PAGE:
Too late to become a classicist?

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mylmyl
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Too late to become a classicist?

Post by mylmyl » Sun Jun 02, 2019 11:02 pm

Hi everyone, and good evening.
I'm Myl and I'm a PhD in Asian and African studies and Intercultural studies and translatology.
When I had to choose my major, I was talked into study Chinese by my parents as they thought it was "useful" , while my passion was actually Latin and, to a lesser extent, Greek.
I managed to change the course of my study when I did my masters in Comparative Literature and then my PhD thesis, where I hypothesised a connection between a Tang version of Cinderella-like story and Rhodopis's tale found in Herodotus and Strabo.
Now I've "completed" my studies, I don't work in the Academic work ( I teach English abroad) but I REALLY miss the challenge of Academy, but I'm taking a break..I'm interested in international travelling stories and in fairy tales in the ancient world , and I really wanna go back to my Latin and Greek that I've never really abandoned but severely neglected. I know Latin and Greek grammar pretty well (let's say at an Upper Intermediate level ) but I lack loads of vocabulary...and I feel it's too late for me to become a decent classicist (I'm over 35).In this amazing website I found two books that caught my eye , and I would ask you great people for some advice. Homeric Greek by Clyde Pharry and Latin an Intensive Course .What do you suggest , guys? Thanks for your help and sorry for the lng message!
Myl

smitterle
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Re: Too late to become a classicist?

Post by smitterle » Mon Jun 03, 2019 6:05 am

Just do it and see for yourself how much you enjoy it. Life changes every day and what you think you want to do today might not be the same you'll want tomorrow, or what you desire today might not be what a while ago you thought you should do.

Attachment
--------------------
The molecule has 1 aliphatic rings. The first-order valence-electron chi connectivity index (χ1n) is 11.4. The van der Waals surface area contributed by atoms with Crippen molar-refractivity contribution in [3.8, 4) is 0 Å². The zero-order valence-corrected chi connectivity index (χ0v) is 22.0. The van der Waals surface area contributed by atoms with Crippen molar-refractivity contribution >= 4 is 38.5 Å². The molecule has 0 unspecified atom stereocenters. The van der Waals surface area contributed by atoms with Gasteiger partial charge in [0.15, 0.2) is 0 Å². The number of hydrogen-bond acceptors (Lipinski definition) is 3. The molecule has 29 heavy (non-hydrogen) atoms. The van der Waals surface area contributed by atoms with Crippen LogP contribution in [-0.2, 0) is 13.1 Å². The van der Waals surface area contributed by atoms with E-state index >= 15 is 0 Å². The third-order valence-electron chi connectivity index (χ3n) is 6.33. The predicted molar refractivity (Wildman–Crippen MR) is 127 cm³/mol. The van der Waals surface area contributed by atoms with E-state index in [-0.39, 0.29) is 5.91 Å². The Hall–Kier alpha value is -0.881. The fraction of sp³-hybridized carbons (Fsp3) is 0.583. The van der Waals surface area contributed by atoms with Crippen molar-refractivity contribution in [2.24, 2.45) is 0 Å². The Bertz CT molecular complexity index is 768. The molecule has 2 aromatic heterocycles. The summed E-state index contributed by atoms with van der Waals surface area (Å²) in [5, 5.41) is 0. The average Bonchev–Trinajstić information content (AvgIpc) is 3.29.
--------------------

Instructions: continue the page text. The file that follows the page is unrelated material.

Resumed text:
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Barry Hofstetter
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Re: Too late to become a classicist?

Post by Barry Hofstetter » Mon Jun 03, 2019 11:31 am

35 years old? That's young, from the perspective of those who have more years behind than ahead. If you are at an "upper intermediate level" with both Greek and Latin, your best bet is to start reading authors, as much in both languages as you have time for. Getting a good command of the primary literature, as you know from your previous work, is the sine qua non of a classicist.
N.E. Barry Hofstetter
The Jack M. Barrack Hebrew Academy
καὶ σὺ τὸ σὸν ποιήσεις κἀγὼ τὸ ἐμόν. ἆρον τὸ σὸν καὶ ὕπαγε.

Andriko
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Re: Too late to become a classicist?

Post by Andriko » Mon Jun 03, 2019 11:53 am

If you want to be a classicist when you grow up, then go for it. Don't let the trifle of being in your mid 30s get in the way.

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Sohtnirybal
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Re: Too late to become a classicist?

Post by Sohtnirybal » Mon Jun 03, 2019 3:25 pm

I agree with the comments: you still being young,
Greeks -as I understand- consider that the age most beautiful the ἀρχή happens at the age of 40's because its the age of maduration and so on, I'm not completely sure of this reference -just heardth so many times in the faculty of philosophy where I study- but I still thinking there's some truth in this, Plato wrote -as I understand- most of their plays over this age. Never is too late to hear the mermaids songs, is not too late to do what you desired.

Regards
M.

Andriko
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Re: Too late to become a classicist?

Post by Andriko » Mon Jun 03, 2019 4:08 pm

To join in with Sohtnirybal, there are many things which do not make sense until later in life, especially in the classics. For example, it is easier to understand Nostos when we are older and find ourselves so far from home.

mylmyl
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Re: Too late to become a classicist?

Post by mylmyl » Mon Jun 03, 2019 8:38 pm

Thank you, beautiful people. You have really made my day, and I definitely feel more motivated now.I'll keep you updated!

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